At the recently concluded Toronto International Film Festival, Asia Argento, daughter of Italian director Dario, arrived at the premiere of her presumably autobiographical directing debut, Scarlet Diva, in a sweeping green-velvet gown that looked like an exact copy of the one Scarlett O’Hara sews from the ancestral drapes in Gone With the Wind. It was the best entrance at the 25th installment of the festival, an otherwise benign, if useful, annual event. Among the modest surprises this year were a full six features reprised from the Los Angeles Independent Film Festival (including The Truth About Tully, Bunny, George Washington, Two-Family House), two of which (Fighter and Keep the River on Your Right) were also programmed in the Independent Film Channel‘s all-digital Next Wave series. Of the six, the most fun to see getting its due is George Washington, a Flannery O’Connor–like look at a 13-year-old Southern eccentric of color — from 25-year-old first-timer David Gordon Green — that flies in the face of cinematic trend and was the surprise hit of the Berlin Film Festival.

Based on the number of locally based indies in this year‘s festival, Toronto may be forced to establish a new ”Planet Los Angeles“ sidebar (along the lines of its annual ”Planet Africa“ series). Bernard Rose’s ivansxtc (alternatively titled To Live and Die in Hollywood) re-stages Tolstoy‘s The Death of Ivan Ilyich at CAA, but asks too much in demanding sympathy for an agent; Russell DeGrazier’s intriguing Attraction, a four-handed stalker drama, divides all actresses into manipulators (Gretchen Moll) or dishrags (Samantha Mathis, who is forced to deliver a ludicrous monologue topless); and veteran script supervisor Catherine Jelski‘s feature debut, The Young Unknowns, is the movie Hurlyburly wanted to be: an indictment of Hollywood inheritors who, with their gangster chic, casual misogyny, drug-stoked cruelty and arrogant entitlement, draw no sympathy. Only Ken Loach’s Bread and Roses, set against an L.A. janitors‘ strike, accords Hollywood its due — by almost avoiding it altogether.

Tom Tykwer followed Run Lola Run — imitated at this year’s festival by Ventura Pons‘ Spanish To Die (or Not) and Robert Lepage’s Possible Worlds — with The Princess and the Warrior, a modern-day fairy tale, again starring the magnetic Franka Potente, that is better than its initial buzz. Tykwer doles out all his tricks from Lola (joystick pacing, god‘s-eye view, sinuous plot threads that result in miraculous convergences), but proceeds with greater control, filling in the spaces between truck wrecks, makeshift tracheotomies, bungled bank heists and leaps from an asylum rooftop with a delicate filigree of romantic detail. Sony Classics will release the film in mid-2001.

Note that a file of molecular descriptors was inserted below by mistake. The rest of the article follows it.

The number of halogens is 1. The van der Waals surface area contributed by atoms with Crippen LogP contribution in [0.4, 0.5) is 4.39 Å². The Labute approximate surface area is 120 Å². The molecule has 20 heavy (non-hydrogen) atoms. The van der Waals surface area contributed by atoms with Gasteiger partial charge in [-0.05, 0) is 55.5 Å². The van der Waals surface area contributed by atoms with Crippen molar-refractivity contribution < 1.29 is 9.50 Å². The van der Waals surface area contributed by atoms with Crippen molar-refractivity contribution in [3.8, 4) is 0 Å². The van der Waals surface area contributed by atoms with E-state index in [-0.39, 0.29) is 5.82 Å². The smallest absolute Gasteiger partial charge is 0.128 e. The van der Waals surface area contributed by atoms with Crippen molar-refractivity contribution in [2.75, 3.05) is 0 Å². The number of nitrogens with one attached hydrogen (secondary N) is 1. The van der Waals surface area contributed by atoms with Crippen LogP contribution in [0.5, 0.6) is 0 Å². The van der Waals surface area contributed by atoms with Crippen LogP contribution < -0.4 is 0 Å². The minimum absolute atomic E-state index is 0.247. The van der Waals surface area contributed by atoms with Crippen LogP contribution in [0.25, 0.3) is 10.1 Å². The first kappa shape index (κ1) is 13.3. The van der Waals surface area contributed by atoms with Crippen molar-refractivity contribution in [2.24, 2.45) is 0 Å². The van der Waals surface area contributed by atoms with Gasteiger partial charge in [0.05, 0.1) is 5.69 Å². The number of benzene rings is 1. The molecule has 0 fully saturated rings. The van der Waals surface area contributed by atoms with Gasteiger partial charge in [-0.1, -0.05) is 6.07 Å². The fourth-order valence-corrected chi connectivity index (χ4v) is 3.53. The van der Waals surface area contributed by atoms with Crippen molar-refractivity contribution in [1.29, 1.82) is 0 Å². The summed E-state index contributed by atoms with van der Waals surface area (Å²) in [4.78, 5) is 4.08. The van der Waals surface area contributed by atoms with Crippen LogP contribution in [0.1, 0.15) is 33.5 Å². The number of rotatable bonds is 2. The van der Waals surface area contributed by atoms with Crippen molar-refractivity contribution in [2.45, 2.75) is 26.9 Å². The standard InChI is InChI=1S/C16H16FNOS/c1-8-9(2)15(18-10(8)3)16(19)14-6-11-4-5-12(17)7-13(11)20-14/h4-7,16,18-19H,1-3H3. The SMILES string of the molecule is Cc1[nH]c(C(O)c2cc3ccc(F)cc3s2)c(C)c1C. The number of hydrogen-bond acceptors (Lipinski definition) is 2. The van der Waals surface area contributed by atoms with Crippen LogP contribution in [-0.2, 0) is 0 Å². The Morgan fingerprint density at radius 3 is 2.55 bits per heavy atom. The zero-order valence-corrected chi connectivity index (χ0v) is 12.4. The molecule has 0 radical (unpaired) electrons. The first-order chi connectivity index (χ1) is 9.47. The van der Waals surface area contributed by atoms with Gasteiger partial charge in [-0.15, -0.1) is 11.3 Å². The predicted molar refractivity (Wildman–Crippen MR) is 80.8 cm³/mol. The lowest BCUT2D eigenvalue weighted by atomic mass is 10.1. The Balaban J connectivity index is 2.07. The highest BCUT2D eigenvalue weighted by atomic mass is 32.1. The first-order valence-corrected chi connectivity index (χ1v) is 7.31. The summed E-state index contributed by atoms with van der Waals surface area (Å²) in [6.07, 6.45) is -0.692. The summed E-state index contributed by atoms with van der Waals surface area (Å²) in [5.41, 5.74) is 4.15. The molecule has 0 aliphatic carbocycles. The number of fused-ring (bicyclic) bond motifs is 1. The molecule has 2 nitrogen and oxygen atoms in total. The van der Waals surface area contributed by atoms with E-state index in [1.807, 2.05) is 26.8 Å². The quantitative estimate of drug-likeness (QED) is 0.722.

Also present with a looser, less predetermined style was Toronto regular Clara Law (Temptation of a Monk), whose new film, The Goddess of 1967, reflects her relocation from her native Hong Kong to Melbourne. The goddess of the title is a 1967 Citroen DS, a car collector’s wet dream that features in an Outback road tale told with a humor and character nuance reminiscent of early Jane Campion. Among the best-received films were highlights of the fall season: Ang Lee‘s Cannes favorite, Crouching Tiger, Hidden Dragon; Darren Aronofsky’s Requiem for a Dream, based on Hubert Selby Jr.‘s novel; and E. Elias Merhige’s Shadow of the Vampire, a horror hoot set against the making of F.W. Murnau‘s Nosferatu. Other standouts include director John Fawcett’s Ginger Snaps, a Canadian teen horror film that finds fun in lycanthropy and menstruation; Sexy Beast, a less-amped heist entree in the Lock, Stock & Two Smoking Barrels vein from director Jonathan Glazer; and, against all odds, Dancing at the Blue Iguana, an improvised strip-club ensemble piece from Michael Radford (Il Postino) with a dramatic apex framed by the director‘s own poetry.

LA Weekly